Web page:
Just this month, a group of middle school students in Alabama made the news for posting positive notes on the lockers of fellow students. For Christmas, a few Attleboro, MA, students chipped in to buy their beloved school janitor new boots as a present. And in December, a Michigan waitress received a $2,020 tip for a $23 dinner bill, sparking the “2020 Tip Challenge” craze.

People perform acts of kindness both to do good and to feel good. Research finds that being kind makes us happy, can help to lower our blood pressure, and encourages stronger social connections. Now, a new study suggests that we can access some of these benefits simply by recalling acts of kindness we did in the past—making kindness a gift that keeps on giving.

Researchers from the University of California, Riverside, conducted a three-day experiment with 532 undergraduate students. The students were randomly assigned to one of four tasks: 1) performing acts of kindness; 2) recalling acts of kindness they did in the past; 3) performing and recalling acts of kindness; and 4) neither performing nor recalling acts of kindness.

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On day one, students in groups 1 and 3 were asked to perform three acts of kindness for someone else in the next 24 hours. As examples, the researchers suggested things like “cooking dinner for friends or family, doing a chore for a family member, paying for someone’s coffee in line behind you, visiting an elderly relative, or writing a thank you letter.” On day two, students in groups 2 and 3 were asked to recall acts of kindness they did prior to the experiment. On each of the three days, participants filled out a survey that looked at their positive and negative feelings over the past 24 hours and their overall life satisfaction.

The researchers found that study participants across all the kindness groups saw an uptick in their well-being over the course of the experiment. Participants reported an increase in positive feelings and life satisfaction and a decrease in negative feelings whether they performed acts of kindness, recalled acts of kindness, or did both. And their improved well-being was enduring, remaining fairly stable through day three of the study.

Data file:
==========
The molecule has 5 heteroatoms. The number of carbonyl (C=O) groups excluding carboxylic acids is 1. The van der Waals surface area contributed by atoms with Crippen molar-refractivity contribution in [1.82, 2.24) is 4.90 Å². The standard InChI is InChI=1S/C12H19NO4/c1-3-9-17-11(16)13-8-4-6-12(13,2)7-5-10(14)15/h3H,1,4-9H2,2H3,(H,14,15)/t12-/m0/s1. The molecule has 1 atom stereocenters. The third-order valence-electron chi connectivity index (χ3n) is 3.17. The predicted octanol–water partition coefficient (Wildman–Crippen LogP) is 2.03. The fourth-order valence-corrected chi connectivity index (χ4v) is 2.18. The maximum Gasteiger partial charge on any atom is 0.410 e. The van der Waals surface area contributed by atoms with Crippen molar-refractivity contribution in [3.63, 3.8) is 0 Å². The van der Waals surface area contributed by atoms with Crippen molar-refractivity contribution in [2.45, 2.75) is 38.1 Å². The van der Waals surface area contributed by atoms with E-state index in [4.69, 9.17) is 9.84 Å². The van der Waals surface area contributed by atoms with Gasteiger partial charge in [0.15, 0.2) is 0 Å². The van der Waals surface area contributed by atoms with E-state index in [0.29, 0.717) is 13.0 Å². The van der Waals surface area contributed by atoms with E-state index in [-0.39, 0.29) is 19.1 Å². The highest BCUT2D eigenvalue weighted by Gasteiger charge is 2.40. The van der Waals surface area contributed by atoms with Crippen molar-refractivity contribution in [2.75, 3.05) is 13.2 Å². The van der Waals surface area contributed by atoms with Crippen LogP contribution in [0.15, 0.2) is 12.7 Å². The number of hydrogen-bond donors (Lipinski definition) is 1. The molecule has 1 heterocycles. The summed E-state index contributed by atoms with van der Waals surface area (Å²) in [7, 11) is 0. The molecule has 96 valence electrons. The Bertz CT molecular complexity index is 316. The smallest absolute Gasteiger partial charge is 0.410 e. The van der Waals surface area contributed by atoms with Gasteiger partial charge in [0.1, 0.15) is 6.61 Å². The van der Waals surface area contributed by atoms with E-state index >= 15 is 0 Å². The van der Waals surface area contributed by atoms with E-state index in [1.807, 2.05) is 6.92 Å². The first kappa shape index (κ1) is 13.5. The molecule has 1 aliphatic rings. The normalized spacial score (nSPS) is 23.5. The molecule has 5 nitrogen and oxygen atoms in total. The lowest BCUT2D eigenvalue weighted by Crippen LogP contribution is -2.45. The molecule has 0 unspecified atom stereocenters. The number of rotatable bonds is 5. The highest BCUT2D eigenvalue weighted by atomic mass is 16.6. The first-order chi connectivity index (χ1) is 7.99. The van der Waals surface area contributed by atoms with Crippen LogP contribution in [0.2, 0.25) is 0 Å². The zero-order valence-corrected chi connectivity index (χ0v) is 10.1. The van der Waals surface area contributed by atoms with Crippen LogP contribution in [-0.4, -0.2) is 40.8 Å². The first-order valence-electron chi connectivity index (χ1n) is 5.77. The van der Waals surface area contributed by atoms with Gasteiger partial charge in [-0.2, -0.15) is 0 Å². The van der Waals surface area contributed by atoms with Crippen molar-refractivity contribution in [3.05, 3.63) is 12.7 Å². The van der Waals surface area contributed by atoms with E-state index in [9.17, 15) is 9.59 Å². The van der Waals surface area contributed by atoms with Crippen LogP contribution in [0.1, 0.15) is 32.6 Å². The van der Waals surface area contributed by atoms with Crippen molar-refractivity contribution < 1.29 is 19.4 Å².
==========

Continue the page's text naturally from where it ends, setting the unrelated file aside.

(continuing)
You might imagine that participants who both performed and recalled acts of kindness would be the happiest, but doing both didn’t seem to provide an additional benefit. As the researchers sum it up, “Individuals who seek to efficiently improve their well-being may be just as successful by remembering kind acts that they have performed in the past as actually doing more such acts in the future.”

Does this mean we can simply sit at home and ponder our past generosity, rather than getting out into the world and being kind to others? The answer is no, of course, even beyond all the altruistic reasons you might have for being kind.

“We do not suggest that people should stop being kind to others. Indeed, happiness seekers should continue to act prosocially towards others to create more memories of these acts,” the researchers write. After all, you have to perform acts of kindness in order to have acts to remember.

The major takeaway from this study is a reminder not to forget all of our past acts of kindness, which can also be a source of well-being. If you’re looking for a quick boost, take a few minutes to recall the last time you did something nice for someone. And the next time you perform an act of kindness, make sure you log that kindness memory so you can revisit it later.

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